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Future of former Living Enrichment Center site before planning commission


Polygon Northwest wants a Villebois Master Plan amendment in order to build 113 homes

by:  JOSH KULLA - The former Living Enrichment Center once occupied a 94,500-square-foot building on this property. That now has been demolished to make way for a proposed 113-lot residential development.Another Wilsonville landmark with an eclectic past looks set to be redeveloped into a quiet, suburban neighborhood.

At least that’s the intention of developer Polygon Northwest. The company’s representatives will go before the Wilsonville Planning Commission tonight with a proposal to amend the Villebois Master Plan to allow construction of up to 113 single-family residential lots located on the former site of the now-infamous Living Enrichment Center.

The 43-acre site along Grahams Ferry Road is now called Grande Point at Villebois. It does not yet have an approved development plan, but at an open house held last month, Polygon Northwest representatives revealed the project would feature lots ranging in size from 3,000 to 6,000 square feet. The homes would range from 2,200 to 3,200 square feet, which is somewhat larger than the roughly 1,800 square average for Villebois homes built to date. The project also would include approximately 23 acres of parks and open space.

In the meantime, planning commissioners will consider whether or not to recommend to the Wilsonville City Council whether to amend the Villebois Master Plan to incorporate the proposal. After that, a Sept. 5 public hearing is scheduled before the Wilsonville City Council.

If the council approves the amendment, only then would any development proposal be submitted to the city, said Wilsonville Planning Director Chris Neamtzu.

“Polygon has designed a project with that number of units,” Neamtzu told the council at its Aug. 5 meeting. “They’re way down the line and they’ve communicated that with the neighborhood. But the city has not received that application yet; it’s understood that it will be (submitted) pending the master plan revisions.”

The proposed development has garnered plenty of public attention following a public meeting held last month by Polygon Northwest to announce the project.

But Mayor Tim Knapp noted that he has heard from some people assuming a development plan has already been approved by the city.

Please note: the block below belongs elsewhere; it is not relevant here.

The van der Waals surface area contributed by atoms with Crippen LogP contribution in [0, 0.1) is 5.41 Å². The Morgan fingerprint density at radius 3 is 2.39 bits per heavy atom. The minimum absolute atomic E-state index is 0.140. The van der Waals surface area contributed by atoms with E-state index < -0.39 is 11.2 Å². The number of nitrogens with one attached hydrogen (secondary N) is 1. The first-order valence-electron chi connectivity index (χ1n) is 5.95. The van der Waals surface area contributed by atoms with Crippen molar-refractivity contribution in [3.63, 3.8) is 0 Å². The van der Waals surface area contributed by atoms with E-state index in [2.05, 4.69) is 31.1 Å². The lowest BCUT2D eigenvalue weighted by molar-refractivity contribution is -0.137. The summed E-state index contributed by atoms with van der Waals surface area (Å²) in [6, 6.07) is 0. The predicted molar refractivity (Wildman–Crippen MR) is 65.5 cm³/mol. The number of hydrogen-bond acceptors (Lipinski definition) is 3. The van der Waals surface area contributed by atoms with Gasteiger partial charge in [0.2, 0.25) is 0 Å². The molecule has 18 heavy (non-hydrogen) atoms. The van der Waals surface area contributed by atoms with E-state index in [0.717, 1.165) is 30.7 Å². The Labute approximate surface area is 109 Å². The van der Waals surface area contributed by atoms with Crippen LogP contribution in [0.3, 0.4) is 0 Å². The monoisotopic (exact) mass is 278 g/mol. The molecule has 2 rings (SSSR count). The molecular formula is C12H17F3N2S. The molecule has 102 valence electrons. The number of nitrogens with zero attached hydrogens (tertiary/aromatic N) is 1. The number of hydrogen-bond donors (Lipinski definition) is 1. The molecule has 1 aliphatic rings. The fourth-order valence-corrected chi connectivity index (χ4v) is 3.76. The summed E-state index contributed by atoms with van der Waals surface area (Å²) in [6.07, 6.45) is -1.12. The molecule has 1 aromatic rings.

In response, councilors are now working with city legal and planning staff to craft a unified response to repeated questions they are receiving.

“I would find it helpful to have a draft of a communication that sort of says that there is not an adopted plan and that we have to adopt one before a development plan comes forward,” Knapp said.

Attorney Mike Kohlhoff said legal staff is working on a standardized message that can be used on behalf of councilors by city staff.

The announcement by Polygon Northwest ends years of speculation over the future of the former Living Enrichment site, which was essentially abandoned in 2004 by what once was a New Thought megachurch and retreat center.

Founded by minister Mary Manin Morrissey in the mid-1970s, the church moved in 1992 to a 94,500-square-foot building on 95 acres adjacent to what was then the Dammasch State Hospital off Grahams Ferry Road.

During a tumultuous dozen years in Wilsonville, the church grew from less than a dozen to an estimated 4,000 members. At its height, Morrissey and her husband, Edward, oversaw an empire that included an in-house bookstore, retreat center, kindergarten, elementary school and television broadcast ministry.

The Living Enrichment Center closed abruptly in 2004 after a $10.7 million financial scandal resulted in Edward Morrissey pleading guilty to federal money laundering charges. During his trial, he admitted to using church money for himself and his wife’s personal expenses.

The huge, concrete-block building was abandoned after closing, and since 2006 has been the subject of speculation about its future.